Saturday, July 30, 2005

Weirdo The Dog Murderer

Shelley's 3.7mi

Jan and I went out to meet some friends at a party in the neighborhood last night and I ended up drinking a little more than my share. We were drinking Hefeweizen from a keg and I think it was a little more powerful than your average keg of Budweiser. I had enough that at some point a guy that I had been talking to outside excused himself and went inside ostensibly to get another drink. While he was inside he told the present company, Jan included, that he had been talking to some “weirdo” outside who wouldn’t shut up. Jan and our other friends looked outside to see only me standing there. They thought this was the most hilarious thing they had seen all night.
I had a ten o’clock meeting in north Tampa the next morning, and I had been going on and on about how I was going to run there in the morning. After a protracted battle with the alarm clock, I got up about 9:30 and just barely managed to make it there on time by car. Running, for the time being, was completely out of the question.
In the afternoon I started to feel a little better just as the thunderclouds started rolling in to view. It only rained for a few minutes, but the sky was black and there was lightning and thunder all around. I watched on the satellite as the system moved to the north, and as soon as it seemed to have passed I headed out.
I followed the river to the north over a new route that I discovered while out driving around the other day. There is a sidewalk and an alley that connects Hollywood on the east of I-275 to Hanlon on the west. The path goes under I-275 and along the river. I had been exploring the neighborhood off of Hanlon between Florida and the interstate. This area consists of a couple blocks of riverfront property that have been kind of forgotten due to their isolation and their former proximity to a large and severely neglected public housing project. This housing project has since been demolished and rebuilt as a much more attractive apartment complex, and I have a feeling that this area will not be forgotten for long.
The thunderheads were still visible to the north and there was an almost constant undertone of thunder, but the lightning was infrequent and obviously far away. I crossed Nebraska Ave. at the foot of the bridge and watched intently for the roofs of cars cresting its rise. I ran down Hanlon to the east and into what turned out to be a dead end, so I backtracked out and headed south. I ran down Patterson past one of my favorite houses on the river. This three-story house was apparently designed by an architect as his personal residence and has since been subdivided into three units. I remember when we were looking for houses in 1997; this house was on the market for $175,000 which seemed like an astronomical amount of money to me when I was making $11 an hour. This house could probably sell for a half million dollars now. If only I’d had 175 grand when I was twenty-three.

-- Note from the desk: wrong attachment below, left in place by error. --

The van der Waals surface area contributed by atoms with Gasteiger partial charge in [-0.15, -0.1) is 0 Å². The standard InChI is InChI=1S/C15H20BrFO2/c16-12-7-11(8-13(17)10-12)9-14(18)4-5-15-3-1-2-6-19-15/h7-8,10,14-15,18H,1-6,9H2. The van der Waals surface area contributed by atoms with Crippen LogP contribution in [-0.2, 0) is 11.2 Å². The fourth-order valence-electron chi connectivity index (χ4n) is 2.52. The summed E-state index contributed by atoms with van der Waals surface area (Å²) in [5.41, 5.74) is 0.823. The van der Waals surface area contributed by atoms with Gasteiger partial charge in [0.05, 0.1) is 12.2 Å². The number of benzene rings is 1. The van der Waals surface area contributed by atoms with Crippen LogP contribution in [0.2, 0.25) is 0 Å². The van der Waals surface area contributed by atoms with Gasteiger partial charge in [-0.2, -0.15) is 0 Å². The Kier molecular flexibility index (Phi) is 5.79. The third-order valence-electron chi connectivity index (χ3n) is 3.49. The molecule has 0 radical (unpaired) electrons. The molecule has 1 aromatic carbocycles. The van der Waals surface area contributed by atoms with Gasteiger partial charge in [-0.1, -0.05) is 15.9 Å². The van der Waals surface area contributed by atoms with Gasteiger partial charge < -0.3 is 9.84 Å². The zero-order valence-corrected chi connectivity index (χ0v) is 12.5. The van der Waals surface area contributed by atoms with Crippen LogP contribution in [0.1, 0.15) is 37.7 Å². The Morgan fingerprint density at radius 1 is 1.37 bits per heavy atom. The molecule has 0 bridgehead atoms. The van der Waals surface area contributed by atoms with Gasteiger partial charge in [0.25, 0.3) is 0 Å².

This was about the point when the dogs started chasing me. It started with the chow. Avery rough, obviously street hardened chow came running from a driveway on my right and fell in behind me. What scared me was that the dog never made a sound. When a dog runs after you and barks ferociously, it’s obvious that he’s trying to drive you away. When a dog silently sneaks up behind you, my guess is that he’s going to bite your ass. I know that dogs can smell fear and my only hope is that this scent is overpowered by the strength of my body odor. I smell like a wino in a sauna.
Whenever I’m in one of these predicaments, my mind starts running through all sorts of wild scenarios. What do I do when (not if) this dog bites me? Should I punch it in the head? I don’t think I’ll be able to kick it because it will probably be latched onto my leg. I start thinking that I should be running with a stick for protection. Somehow though, this seems like an invitation to aggressive behavior for both dogs and humans. Then I actually consider carrying a gun. I know that you need all sorts of special permits to carry a concealed weapon, but what if I just run around with it in my hand? Would that be legal? Finally, I decide that if anything happens I’ll just rip its throat out. I’ll grab its trachea between my thumb and forefinger and pull. This seems like it will work just fine. Maybe I’m not getting enough oxygen to my brain. I slow my pace a little and the dog falls away at the next block.
About a mile later, I get chased by a large and very unhappy looking Rottweiler. Jeff Galloway says that one of the tricks to motivate yourself on a long run is to recite a mantra. I return to my mantra for the day. “Go for the throat, go for the throat”. Not that I need the motivation. Another great motivator is being chased by a bloodthirsty animal. Ahead I see another dog barking furiously behind a chain-link fence and instinctively I run towards it. The Rottweiler forgets all about me, and starts trying to get through the fence to murder the other dog. It was so easy, like getting rid of a weirdo at a party.


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